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New York — US energy storage market participants operating at the bulk power system level should evaluate their supply chains and take other measures in light of recent US government action to protect national security by limiting equipment transactions involving foreign adversaries, experts said Thursday.

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In September 2019, the US Trade Representative imposed tariffs on Li-ion batteries imported from China that are used in stationary energy storage systems.

Earlier this month President Trump signed an executive order on Securing the United States bulk power system that lays the groundwork for a ban on power grid equipment from foreign adversaries posing a national security threat, according to the Energy Storage Association trade group.

Podcast: US power sector known for reliability, contingency planning faces challenges from coronavirus

These actions raise import issues related to certain energy storage equipment potentially with regard to China.

The Trump administration has favored the use of tariffs as part of its intense enforcement of trade, which has caused Congress to question whether it wants to claw back some of the authority it has granted the president under various trade laws, Devin Sikes, counsel for law firm Akin Gump Strauss Hauer & Feld, said during a webinar hosted by the ESA.

Lithium ion batteries were covered in the list of equipment subject to tariffs, and the ESA submitted a request for exclusion for those batteries, but to date the US Trade Representative has not acted on ESA's request, Sikes said.

EXECUTIVE ORDER 13920

Additionally, the recently issued Executive Order 13920 is "causing a bit of a kerfuffle," Elizabeth Crouse, partner at law firm K&L Gates, said.

It orders the US Department of Energy to issue regulations in the next six months regarding transmission system reliability due to potential risks related to cyberattacks or other threats.

And a recent announcement imposes on US buyers of certain equipment a higher diligence standard for supply chains, Crouse said.

In addition to the DOE, the US Department of Defense, Interior, Homeland Security, Tennessee Valley Authority, the Director of National Intelligence and other agencies could provide input on formulating the regulations, she said.

"Although the EO by its terms is currently effective, all indications are that it will not actually be enforced for some time," Crouse said.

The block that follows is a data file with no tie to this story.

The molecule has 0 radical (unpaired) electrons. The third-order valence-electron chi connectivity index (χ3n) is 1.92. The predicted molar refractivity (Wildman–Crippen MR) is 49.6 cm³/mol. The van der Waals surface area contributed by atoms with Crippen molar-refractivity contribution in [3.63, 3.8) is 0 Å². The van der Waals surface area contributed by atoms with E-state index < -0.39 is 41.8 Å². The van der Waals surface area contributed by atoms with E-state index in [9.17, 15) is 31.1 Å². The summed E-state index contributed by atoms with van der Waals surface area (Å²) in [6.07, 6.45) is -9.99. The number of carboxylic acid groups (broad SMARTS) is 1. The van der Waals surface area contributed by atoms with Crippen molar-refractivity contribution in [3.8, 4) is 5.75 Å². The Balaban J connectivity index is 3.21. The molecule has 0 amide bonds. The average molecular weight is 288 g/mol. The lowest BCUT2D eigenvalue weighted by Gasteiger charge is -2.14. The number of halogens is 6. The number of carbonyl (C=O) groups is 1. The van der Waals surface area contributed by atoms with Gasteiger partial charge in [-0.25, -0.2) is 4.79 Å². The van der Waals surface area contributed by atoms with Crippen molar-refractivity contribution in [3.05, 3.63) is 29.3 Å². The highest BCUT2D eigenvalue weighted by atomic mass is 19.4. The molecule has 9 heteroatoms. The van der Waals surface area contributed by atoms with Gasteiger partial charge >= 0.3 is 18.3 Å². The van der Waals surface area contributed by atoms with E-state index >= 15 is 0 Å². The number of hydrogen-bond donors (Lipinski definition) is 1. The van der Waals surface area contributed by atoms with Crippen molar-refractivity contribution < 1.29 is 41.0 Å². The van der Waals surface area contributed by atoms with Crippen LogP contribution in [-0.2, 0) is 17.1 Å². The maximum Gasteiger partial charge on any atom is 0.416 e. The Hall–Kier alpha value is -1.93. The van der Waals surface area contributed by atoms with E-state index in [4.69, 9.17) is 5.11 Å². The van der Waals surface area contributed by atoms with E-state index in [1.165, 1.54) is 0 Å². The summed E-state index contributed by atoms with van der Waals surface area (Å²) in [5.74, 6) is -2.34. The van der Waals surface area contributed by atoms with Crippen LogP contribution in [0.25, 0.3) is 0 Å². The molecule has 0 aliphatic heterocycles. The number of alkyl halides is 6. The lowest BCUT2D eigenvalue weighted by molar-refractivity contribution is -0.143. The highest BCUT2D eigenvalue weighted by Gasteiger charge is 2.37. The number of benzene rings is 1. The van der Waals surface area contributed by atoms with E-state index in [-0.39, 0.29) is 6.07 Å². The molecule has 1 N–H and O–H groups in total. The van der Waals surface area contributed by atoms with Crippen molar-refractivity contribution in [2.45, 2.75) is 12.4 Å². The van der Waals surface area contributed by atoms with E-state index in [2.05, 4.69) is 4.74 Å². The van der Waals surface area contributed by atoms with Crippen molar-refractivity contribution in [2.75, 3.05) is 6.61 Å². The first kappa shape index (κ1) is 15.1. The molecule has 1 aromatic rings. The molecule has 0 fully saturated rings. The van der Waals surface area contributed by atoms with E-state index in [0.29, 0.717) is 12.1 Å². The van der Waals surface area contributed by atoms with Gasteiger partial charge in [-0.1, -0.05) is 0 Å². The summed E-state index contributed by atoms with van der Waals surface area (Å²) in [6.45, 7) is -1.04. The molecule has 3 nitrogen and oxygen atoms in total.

The order covers bulk power system electric equipment if DOE determines it would pose a national security risk and a foreign adversary is involved in the supply chain.

It is not yet clear if the EO covers energy storage but it might because storage can be used to provide reliability services either stand-alone or paired with generation, she said.

"It's entirely possible that storage could be excluded entirely, but we just don't know right now," she said.

However, it would only apply to storage connected to the bulk power system and when it's used for reliability, which excludes quite a bit of the storage assets currently deployed in the US.

The language regarding what constitutes an undue national security risk is complicated, and the national security agencies will be consulted on how this is drafted, but the point is there will be a determination that equipment poses a risk due to hacking or something else, Crouse said.

Suppliers should seek pre-qualification and deepen diligence of supply chains, among other precautions, she suggested.

Developers also need to focus on their supply chains, while asset owners should evaluate their portfolios and consider replacing equipment if it might be covered by the EO. Investors should think harder about diligence and not necessarily stop buying from China but think hard about it the context of this EO, Crouse said.

Utility-scale energy storage developers should monitor market developments, develop diversified and advanced supply chain strategies and conduct due diligence on system sub-components, Andy Klump, CEO of global advisory company Clean Energy Associates, said.

Initially storage developers relied on "wrapped solutions" from system integrators, but the future will require more focus on sub-components, Klump said.

He also recommended diversifying supply bases and ensuring control systems come from US-headquartered firms.